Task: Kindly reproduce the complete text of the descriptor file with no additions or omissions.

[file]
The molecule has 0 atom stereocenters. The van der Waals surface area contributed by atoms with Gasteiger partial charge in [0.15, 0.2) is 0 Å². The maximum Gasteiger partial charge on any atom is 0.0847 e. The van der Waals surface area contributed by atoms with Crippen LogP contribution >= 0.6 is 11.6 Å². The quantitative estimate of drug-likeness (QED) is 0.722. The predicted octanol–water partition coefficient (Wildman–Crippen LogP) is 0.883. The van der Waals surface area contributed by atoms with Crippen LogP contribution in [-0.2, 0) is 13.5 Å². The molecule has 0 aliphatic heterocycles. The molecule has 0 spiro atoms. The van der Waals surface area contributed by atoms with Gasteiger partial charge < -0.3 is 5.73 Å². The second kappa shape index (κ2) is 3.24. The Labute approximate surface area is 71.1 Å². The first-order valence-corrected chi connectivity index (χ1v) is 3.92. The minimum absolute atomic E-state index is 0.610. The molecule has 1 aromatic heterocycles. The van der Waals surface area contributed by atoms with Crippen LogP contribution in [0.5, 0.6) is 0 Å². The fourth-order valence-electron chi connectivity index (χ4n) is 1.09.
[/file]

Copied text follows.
The molecule has 0 atom stereocenters. The van der Waals surface area contributed by atoms with Gasteiger partial charge in [0.15, 0.2) is 0 Å². The maximum Gasteiger partial charge on any atom is 0.0847 e. The van der Waals surface area contributed by atoms with Crippen LogP contribution >= 0.6 is 11.6 Å². The quantitative estimate of drug-likeness (QED) is 0.722. The predicted octanol–water partition coefficient (Wildman–Crippen LogP) is 0.883. The van der Waals surface area contributed by atoms with Crippen LogP contribution in [-0.2, 0) is 13.5 Å². The molecule has 0 aliphatic heterocycles. The molecule has 0 spiro atoms. The van der Waals surface area contributed by atoms with Gasteiger partial charge < -0.3 is 5.73 Å². The second kappa shape index (κ2) is 3.24. The Labute approximate surface area is 71.1 Å². The first-order valence-corrected chi connectivity index (χ1v) is 3.92. The minimum absolute atomic E-state index is 0.610. The molecule has 1 aromatic heterocycles. The van der Waals surface area contributed by atoms with Crippen LogP contribution in [0.5, 0.6) is 0 Å². The fourth-order valence-electron chi connectivity index (χ4n) is 1.09.